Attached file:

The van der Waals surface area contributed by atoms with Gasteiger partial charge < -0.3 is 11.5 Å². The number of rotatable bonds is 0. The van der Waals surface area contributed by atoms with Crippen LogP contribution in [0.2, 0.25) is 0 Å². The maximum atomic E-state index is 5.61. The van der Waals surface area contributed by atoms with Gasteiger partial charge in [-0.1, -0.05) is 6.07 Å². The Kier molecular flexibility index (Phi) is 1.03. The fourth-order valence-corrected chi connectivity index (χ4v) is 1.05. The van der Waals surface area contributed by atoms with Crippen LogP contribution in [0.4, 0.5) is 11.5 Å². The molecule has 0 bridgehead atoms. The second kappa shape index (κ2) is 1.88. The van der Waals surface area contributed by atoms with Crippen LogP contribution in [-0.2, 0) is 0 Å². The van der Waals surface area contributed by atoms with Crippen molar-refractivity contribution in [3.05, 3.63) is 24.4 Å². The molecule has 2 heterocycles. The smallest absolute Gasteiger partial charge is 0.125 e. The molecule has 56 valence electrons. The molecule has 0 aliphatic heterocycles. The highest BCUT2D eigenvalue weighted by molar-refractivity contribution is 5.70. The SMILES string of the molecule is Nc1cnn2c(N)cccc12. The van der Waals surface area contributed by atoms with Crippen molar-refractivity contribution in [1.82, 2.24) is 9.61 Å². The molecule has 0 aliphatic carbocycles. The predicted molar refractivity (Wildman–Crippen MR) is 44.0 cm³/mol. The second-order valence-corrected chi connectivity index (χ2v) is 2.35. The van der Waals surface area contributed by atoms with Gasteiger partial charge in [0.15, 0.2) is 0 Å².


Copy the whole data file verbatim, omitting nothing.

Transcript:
The van der Waals surface area contributed by atoms with Gasteiger partial charge < -0.3 is 11.5 Å². The number of rotatable bonds is 0. The van der Waals surface area contributed by atoms with Crippen LogP contribution in [0.2, 0.25) is 0 Å². The maximum atomic E-state index is 5.61. The van der Waals surface area contributed by atoms with Gasteiger partial charge in [-0.1, -0.05) is 6.07 Å². The Kier molecular flexibility index (Phi) is 1.03. The fourth-order valence-corrected chi connectivity index (χ4v) is 1.05. The van der Waals surface area contributed by atoms with Crippen LogP contribution in [0.4, 0.5) is 11.5 Å². The molecule has 0 bridgehead atoms. The second kappa shape index (κ2) is 1.88. The van der Waals surface area contributed by atoms with Crippen LogP contribution in [-0.2, 0) is 0 Å². The van der Waals surface area contributed by atoms with Crippen molar-refractivity contribution in [3.05, 3.63) is 24.4 Å². The molecule has 2 heterocycles. The smallest absolute Gasteiger partial charge is 0.125 e. The molecule has 56 valence electrons. The molecule has 0 aliphatic heterocycles. The highest BCUT2D eigenvalue weighted by molar-refractivity contribution is 5.70. The SMILES string of the molecule is Nc1cnn2c(N)cccc12. The van der Waals surface area contributed by atoms with Crippen molar-refractivity contribution in [1.82, 2.24) is 9.61 Å². The molecule has 0 aliphatic carbocycles. The predicted molar refractivity (Wildman–Crippen MR) is 44.0 cm³/mol. The second-order valence-corrected chi connectivity index (χ2v) is 2.35. The van der Waals surface area contributed by atoms with Gasteiger partial charge in [0.15, 0.2) is 0 Å².